In the past Intel had the Xscale communication processors and the IXP network processors specially designed for the data plane. However at that time it sold the Xscale to Marvell. Now it seems that Intel returns to the the data plane...
I love this comment: "Base stations using the chips will still need some external parts such as Viterbi decoders."
Um, last time I checked, nobody makes Viterbi decoder ICs anymore. That function is an IP block that one puts in an SoC.
It seems like a real niche market for a mass-market player like Intel. High-end switch fabrics for base stations are sexy, but they wouldn't seem to be a real volume business. You have to wonder if there is a larger market that they are using this to gain entry into at some point.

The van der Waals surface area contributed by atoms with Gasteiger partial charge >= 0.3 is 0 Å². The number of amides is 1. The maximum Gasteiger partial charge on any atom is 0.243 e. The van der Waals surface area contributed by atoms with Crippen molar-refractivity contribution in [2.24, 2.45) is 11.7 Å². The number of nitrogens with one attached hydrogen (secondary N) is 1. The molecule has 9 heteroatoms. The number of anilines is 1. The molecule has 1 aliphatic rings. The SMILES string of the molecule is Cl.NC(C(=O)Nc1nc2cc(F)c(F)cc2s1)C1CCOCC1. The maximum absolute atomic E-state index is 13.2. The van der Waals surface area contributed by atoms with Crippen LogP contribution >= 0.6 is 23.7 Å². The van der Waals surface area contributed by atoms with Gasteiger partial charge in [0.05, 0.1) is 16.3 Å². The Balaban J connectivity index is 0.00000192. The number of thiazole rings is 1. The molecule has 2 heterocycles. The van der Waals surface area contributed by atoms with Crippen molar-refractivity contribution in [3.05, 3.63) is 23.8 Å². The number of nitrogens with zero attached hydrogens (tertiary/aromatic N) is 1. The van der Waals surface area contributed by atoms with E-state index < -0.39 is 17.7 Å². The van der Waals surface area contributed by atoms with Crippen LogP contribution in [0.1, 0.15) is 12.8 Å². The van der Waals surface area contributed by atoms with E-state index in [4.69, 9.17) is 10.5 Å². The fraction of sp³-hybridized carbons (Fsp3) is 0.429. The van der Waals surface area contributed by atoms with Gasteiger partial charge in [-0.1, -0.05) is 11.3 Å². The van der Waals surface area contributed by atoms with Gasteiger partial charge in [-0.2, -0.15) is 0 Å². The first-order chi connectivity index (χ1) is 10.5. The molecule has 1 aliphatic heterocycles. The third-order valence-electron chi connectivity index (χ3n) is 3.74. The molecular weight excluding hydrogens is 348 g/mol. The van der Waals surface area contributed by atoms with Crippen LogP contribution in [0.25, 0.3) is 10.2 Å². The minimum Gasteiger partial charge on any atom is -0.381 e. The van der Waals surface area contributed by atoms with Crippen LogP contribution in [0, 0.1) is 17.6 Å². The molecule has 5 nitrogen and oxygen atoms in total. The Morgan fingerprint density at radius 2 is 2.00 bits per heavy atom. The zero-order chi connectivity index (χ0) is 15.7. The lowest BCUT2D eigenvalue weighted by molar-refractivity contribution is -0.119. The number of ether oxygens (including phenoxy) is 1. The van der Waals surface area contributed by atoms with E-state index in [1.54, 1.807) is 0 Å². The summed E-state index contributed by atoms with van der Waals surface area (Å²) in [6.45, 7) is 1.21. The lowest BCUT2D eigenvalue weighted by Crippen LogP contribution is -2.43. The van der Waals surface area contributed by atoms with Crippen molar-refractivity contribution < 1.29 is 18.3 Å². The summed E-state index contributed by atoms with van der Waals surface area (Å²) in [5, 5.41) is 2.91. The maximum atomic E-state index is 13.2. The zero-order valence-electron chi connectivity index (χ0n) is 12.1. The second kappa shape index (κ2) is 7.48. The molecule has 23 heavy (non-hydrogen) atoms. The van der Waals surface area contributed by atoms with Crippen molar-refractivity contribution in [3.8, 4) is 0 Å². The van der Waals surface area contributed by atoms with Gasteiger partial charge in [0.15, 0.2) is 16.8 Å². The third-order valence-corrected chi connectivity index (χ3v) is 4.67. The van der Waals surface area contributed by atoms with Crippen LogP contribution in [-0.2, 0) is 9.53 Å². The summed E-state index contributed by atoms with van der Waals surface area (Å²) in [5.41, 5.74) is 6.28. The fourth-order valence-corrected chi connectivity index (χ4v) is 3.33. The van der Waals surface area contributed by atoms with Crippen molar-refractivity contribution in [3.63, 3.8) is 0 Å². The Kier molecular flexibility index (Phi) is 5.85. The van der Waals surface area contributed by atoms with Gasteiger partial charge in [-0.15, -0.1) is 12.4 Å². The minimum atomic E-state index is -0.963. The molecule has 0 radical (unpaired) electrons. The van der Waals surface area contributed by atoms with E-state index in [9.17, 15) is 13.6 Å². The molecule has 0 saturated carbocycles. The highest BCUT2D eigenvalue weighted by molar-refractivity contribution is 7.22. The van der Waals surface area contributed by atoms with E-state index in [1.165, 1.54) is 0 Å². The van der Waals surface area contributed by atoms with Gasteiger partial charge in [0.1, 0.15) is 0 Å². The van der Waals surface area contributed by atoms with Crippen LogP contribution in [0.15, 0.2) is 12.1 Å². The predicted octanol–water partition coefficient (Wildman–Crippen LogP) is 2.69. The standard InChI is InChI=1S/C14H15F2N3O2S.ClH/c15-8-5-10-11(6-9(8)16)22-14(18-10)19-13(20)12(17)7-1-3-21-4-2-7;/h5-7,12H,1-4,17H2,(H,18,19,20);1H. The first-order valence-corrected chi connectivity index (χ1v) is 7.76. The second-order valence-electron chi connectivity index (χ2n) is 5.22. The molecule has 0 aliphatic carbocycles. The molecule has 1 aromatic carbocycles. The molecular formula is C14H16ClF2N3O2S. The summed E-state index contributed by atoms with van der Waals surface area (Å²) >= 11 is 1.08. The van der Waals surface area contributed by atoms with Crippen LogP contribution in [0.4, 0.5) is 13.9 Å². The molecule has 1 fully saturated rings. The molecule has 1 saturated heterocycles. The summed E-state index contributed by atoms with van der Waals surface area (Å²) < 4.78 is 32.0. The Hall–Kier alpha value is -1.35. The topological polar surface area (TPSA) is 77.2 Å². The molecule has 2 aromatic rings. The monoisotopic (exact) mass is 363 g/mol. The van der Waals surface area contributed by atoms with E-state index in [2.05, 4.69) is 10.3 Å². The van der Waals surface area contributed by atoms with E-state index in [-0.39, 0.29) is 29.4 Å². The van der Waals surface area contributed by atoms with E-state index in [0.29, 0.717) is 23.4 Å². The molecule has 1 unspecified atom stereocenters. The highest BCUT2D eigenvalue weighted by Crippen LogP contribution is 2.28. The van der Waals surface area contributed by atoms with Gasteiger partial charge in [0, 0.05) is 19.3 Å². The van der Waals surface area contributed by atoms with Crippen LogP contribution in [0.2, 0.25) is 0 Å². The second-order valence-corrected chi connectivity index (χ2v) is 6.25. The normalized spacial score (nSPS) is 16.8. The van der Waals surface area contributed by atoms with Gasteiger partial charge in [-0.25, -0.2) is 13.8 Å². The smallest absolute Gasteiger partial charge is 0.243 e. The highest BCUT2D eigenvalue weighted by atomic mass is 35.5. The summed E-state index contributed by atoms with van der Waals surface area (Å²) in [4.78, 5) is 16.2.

I think there will be a lot of macro, micro and pico base stations deployed in the next ten years, and Intel would love to see that shift to being an x86 app. It's not as big a market as smartphones for sure, but its significant.
Yeah, I thought about that, but it doesn't seem like those are going to be as dataplane-intensive as they are talking about here. I guess that if you throw in compression / encryption it might be a worthwhile target for a family of chips that scale to the job.
I could see this chip being used to offload packet processing functions from hypervisors or virtual machines. As networking is virtualized into the cloud, the packet processing requirements on cloud servers is increased. Perhaps this is Intel's admission that virtual networking doesn't compete and/or scale on x86. You still need specialized networking hardware.
What are the engineering and design challenges in creating successful IoT devices? These devices are usually small, resource-constrained electronics designed to sense, collect, send, and/or interpret data. Some of the devices need to be smart enough to act upon data in real time, 24/7. Specifically the guests will discuss sensors, security, and lessons from IoT deployments.